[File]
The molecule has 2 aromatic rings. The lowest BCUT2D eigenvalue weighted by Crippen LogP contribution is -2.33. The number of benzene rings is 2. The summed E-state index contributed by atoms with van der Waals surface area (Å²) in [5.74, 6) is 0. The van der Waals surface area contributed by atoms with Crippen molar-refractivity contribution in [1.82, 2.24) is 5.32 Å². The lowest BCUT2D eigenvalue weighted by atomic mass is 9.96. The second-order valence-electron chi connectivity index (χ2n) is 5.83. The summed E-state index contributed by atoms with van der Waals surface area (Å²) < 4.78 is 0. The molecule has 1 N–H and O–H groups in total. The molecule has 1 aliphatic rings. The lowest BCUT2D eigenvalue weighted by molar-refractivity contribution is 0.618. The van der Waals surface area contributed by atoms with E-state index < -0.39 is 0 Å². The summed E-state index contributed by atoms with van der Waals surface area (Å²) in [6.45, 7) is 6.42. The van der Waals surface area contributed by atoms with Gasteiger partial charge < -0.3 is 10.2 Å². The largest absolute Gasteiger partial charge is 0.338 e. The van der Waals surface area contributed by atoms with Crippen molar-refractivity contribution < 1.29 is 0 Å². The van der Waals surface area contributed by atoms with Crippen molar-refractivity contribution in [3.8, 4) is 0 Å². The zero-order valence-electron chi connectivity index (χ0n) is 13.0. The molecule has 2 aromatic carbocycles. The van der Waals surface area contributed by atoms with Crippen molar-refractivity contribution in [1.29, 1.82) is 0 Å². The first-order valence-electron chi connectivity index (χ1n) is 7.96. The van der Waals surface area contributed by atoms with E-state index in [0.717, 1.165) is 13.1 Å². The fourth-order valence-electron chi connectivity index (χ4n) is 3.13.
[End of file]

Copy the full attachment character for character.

The molecule has 2 aromatic rings. The lowest BCUT2D eigenvalue weighted by Crippen LogP contribution is -2.33. The number of benzene rings is 2. The summed E-state index contributed by atoms with van der Waals surface area (Å²) in [5.74, 6) is 0. The van der Waals surface area contributed by atoms with Crippen molar-refractivity contribution in [1.82, 2.24) is 5.32 Å². The lowest BCUT2D eigenvalue weighted by atomic mass is 9.96. The second-order valence-electron chi connectivity index (χ2n) is 5.83. The summed E-state index contributed by atoms with van der Waals surface area (Å²) < 4.78 is 0. The molecule has 1 N–H and O–H groups in total. The molecule has 1 aliphatic rings. The lowest BCUT2D eigenvalue weighted by molar-refractivity contribution is 0.618. The van der Waals surface area contributed by atoms with E-state index < -0.39 is 0 Å². The summed E-state index contributed by atoms with van der Waals surface area (Å²) in [6.45, 7) is 6.42. The van der Waals surface area contributed by atoms with Gasteiger partial charge < -0.3 is 10.2 Å². The largest absolute Gasteiger partial charge is 0.338 e. The van der Waals surface area contributed by atoms with Crippen molar-refractivity contribution < 1.29 is 0 Å². The van der Waals surface area contributed by atoms with Crippen molar-refractivity contribution in [3.8, 4) is 0 Å². The zero-order valence-electron chi connectivity index (χ0n) is 13.0. The molecule has 2 aromatic carbocycles. The van der Waals surface area contributed by atoms with Crippen molar-refractivity contribution in [1.29, 1.82) is 0 Å². The first-order valence-electron chi connectivity index (χ1n) is 7.96. The van der Waals surface area contributed by atoms with E-state index in [0.717, 1.165) is 13.1 Å². The fourth-order valence-electron chi connectivity index (χ4n) is 3.13.